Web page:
As residents of a state that has never aggressively looked after the health and well-being of the least of its inhabitants, Alabamians suffered a defeat last week at the U.S. Appeals Court for the 11th Circuit.
One facet of the Affordable Care Act, the individual mandate to purchase health insurance, was deemed unconstitutional by two of the three 11th Circuit appeals judges who reviewed the case. The majority called the mandate “a wholly novel and potentially unbounded assertion of congressional authority: the ability to compel Americans to purchase an expensive health insurance product they have elected not to buy, and to make them re-purchase that insurance product every month for their entire lives.”
Calling it a commendable defense of “federalism and limited government,” Alabama Attorney General Luther Strange added his voice to those cheering the ruling.
In dissent, 11th Circuit Judge Stanley Marcus latched on to that argument, countering that “the mere fact of its novelty does not yield its unconstitutionality.”
These rarified legal matters seem to carry a whiff of a law-school library on some pristine campus. They are far removed from the day-to-day lives of Alabamians struggling to make ends meet, keep a family fed and pay the medical bills.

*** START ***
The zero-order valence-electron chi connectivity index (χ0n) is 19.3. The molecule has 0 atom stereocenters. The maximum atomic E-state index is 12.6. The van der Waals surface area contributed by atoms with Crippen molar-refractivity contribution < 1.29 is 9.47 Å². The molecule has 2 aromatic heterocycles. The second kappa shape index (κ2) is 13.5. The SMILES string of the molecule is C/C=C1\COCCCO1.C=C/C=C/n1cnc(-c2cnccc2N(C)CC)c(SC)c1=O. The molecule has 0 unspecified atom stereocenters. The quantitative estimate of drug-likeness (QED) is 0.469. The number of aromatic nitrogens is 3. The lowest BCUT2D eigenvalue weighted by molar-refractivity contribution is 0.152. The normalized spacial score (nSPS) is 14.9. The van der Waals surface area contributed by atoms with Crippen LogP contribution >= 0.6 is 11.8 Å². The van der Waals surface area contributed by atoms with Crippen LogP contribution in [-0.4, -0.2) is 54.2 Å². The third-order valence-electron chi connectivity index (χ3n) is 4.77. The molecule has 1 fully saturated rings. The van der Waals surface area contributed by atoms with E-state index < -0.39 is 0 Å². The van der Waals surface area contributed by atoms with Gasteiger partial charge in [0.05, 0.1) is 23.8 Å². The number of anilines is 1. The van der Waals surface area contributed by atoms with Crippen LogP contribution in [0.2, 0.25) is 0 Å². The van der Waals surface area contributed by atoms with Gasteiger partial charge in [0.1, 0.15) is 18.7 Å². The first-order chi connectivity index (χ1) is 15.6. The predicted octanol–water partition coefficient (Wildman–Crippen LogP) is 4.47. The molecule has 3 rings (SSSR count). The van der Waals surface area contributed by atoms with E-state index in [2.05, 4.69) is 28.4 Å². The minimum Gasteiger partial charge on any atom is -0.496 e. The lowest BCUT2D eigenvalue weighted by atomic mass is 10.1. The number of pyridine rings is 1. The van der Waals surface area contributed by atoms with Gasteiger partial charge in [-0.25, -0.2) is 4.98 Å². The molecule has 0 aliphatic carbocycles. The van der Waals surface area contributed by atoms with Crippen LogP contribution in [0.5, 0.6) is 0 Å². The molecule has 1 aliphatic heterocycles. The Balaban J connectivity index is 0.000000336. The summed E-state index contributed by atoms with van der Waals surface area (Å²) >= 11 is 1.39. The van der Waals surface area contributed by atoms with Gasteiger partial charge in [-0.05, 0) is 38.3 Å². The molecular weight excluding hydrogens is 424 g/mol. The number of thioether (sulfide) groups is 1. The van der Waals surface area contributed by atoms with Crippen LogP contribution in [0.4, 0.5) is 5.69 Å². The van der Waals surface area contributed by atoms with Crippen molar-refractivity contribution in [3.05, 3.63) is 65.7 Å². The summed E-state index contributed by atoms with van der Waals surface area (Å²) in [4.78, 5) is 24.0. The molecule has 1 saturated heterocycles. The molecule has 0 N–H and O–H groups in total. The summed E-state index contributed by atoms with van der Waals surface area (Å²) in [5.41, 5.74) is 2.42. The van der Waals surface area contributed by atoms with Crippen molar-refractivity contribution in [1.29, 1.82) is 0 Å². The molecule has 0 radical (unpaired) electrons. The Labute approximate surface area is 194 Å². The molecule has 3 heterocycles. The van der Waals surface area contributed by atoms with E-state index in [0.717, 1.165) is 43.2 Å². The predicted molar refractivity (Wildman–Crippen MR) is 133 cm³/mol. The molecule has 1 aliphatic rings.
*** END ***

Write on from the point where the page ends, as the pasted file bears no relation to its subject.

In 2009, the Kaiser Family Foundation estimated 1-in-7 Alabamians don’t have health insurance. This unfortunate 14 percent of the state’s residents have the most to gain if the Affordable Care Act can withstand a legal challenge in the U.S. Supreme Court, which is where the case will ultimately be decided.
The rest of the state isn’t off the hook, though.
For starters, when one of Alabama’s uninsured gets sick, they often end up putting off treatment until they must rush to the emergency room, where the costs rise exponentially. Hospitals, and by extension all Alabamians with insurance, pick up the tab. Yes, we bear the costs in the most costly and inefficient way.
Approximately half of Alabamians are covered through employer-based plans. The notion of connecting a job to health insurance was a product of debate on universal coverage during the middle part of the last century. In short, it was a tradeoff to keep at bay those forces trying to convince the Truman administration to push for government-mandated coverage. Sixty years later and with a new economy that places far less value on one worker staying with one company for a career, the demerits of an employer-based system are more obvious.
One-third of Alabamians receive what we could call government-sponsored health care, either through Medicaid (for the very poor), Medicare (for the elderly) or S-CHIP (for the children of what we might call the working poor). These residents could be forgiven for worrying if Alabama’s ideological zealots who sued to prevent more Alabamians from getting health care might someday turn their ire and lawsuits on Medicaid, Medicare and S-CHIP.
Sounds far-fetched, doesn’t it? Yet, here is Alabama spending some of what little cash it has in the bank, trying to take away the promise of health insurance from 14 percent of its residents. Cruelty could scarcely be better illustrated.